This week in the market we saw the S&P 500 dip into correction territory while the Nasdaq composite got down into the dreaded Bear market. All of this and we saw a hot war kick off with Russia invading Ukraine. YIKES!! In this update, the fellas at PP&W talk through what historical precedents suggest, how the consumer and Corporate America are looking, and more.
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See Charts referenced in the video below:
Super helpful chart in reminding us that while every year has some sort of "intra-year" decline (the AVERAGE of which is 14%!) 32 of 42 years were positive from January 1st to December 31st.
Chris offers this chart he found on all market corrections (a market that is 10% or more below recent highs) since 1950 (hat tip, Ben Carlson). While we have all have long memories of the Bear Market declines (20%+) Chris makes the point that a correction has become a bear market less than 30% of the time. In other words, 2/3 of the time a correction is just that so believing it just has to get worse may lead to missed opportunity and unnecessary worry.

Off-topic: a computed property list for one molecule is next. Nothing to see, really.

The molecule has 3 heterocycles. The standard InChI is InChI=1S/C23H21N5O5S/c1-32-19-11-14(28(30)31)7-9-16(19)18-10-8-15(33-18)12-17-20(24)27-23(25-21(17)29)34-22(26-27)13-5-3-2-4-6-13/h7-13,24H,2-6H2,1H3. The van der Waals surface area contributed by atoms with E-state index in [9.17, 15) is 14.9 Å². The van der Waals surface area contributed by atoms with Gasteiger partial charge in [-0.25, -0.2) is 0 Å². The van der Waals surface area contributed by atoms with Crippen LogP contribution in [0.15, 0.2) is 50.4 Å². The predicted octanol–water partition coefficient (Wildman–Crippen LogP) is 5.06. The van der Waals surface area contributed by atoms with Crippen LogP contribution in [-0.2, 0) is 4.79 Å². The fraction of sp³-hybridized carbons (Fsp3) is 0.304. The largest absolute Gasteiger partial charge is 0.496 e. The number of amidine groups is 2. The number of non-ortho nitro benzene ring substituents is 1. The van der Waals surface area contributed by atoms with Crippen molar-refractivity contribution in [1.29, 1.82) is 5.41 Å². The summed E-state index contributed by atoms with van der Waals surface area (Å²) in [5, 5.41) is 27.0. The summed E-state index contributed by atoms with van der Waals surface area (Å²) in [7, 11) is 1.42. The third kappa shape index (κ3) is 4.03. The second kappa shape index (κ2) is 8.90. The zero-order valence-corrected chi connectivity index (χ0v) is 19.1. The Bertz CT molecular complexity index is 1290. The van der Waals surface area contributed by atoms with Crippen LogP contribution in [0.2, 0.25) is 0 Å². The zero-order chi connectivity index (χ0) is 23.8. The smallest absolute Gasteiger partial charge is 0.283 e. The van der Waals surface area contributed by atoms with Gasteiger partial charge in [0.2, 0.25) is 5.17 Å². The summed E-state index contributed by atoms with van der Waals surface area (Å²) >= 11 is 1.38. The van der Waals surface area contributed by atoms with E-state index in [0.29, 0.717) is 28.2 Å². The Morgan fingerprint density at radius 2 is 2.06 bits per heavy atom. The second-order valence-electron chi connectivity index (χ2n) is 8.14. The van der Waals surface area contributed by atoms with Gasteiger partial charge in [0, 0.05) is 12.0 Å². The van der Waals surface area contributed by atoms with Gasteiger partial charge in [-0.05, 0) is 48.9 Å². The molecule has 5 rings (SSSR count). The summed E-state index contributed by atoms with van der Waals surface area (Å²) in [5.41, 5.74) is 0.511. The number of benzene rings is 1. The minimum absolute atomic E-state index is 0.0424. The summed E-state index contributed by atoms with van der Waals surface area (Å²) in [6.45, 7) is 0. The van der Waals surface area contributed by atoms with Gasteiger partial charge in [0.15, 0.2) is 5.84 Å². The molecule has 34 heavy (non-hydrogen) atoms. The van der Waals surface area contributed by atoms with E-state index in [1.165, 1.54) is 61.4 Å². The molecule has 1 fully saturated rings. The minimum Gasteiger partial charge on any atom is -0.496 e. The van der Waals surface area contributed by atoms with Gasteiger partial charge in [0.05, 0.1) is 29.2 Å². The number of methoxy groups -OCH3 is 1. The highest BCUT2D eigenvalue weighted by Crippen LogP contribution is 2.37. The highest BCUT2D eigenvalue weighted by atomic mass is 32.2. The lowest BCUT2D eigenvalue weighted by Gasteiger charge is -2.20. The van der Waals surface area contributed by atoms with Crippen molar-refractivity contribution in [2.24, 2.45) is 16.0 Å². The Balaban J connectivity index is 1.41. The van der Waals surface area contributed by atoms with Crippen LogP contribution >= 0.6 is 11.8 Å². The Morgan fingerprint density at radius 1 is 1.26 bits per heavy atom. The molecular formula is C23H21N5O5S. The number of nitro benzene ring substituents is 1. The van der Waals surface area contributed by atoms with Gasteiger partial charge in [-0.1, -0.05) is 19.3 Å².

History cannot be used to predict future results, but the evidence presented in these charts suggests that the initiation of a war has not historically brought the unfortunate horror of the conflict to markets.
Another note of reason to not get too bearish, Chris shared that Q4 Earnings have been coming in strong. An 80% beat-rate against consensus with an average surprise of beating analyst expectations by 9.3%. Not too shabby for US Large-Cap companies.
Adding further strength to earnings is a more reliable indicator that Sales have been strong as well. Whereas earnings can be engineered from one quarter to the next, sales aren't fungible... you either sold goods/services during the quarter or you didn't. Again, a beat-rate against consensus of 77% with a surprise of 2.9% higher than analysts expectations.
With earnings having come in strong at the same time that price has declined, we've seen the valuation (Price / Earnings, specifically) of the market come down. While this chart shows that valuation isn't all the way back to average, it is cheaper now than it was at any point last year.
One last chart the guys examine to encourage the avoidance of being sucked into negative thinking is the strength of the US Consumer. Tremendously low household debt service, strong balance sheets, and highest net worth on record.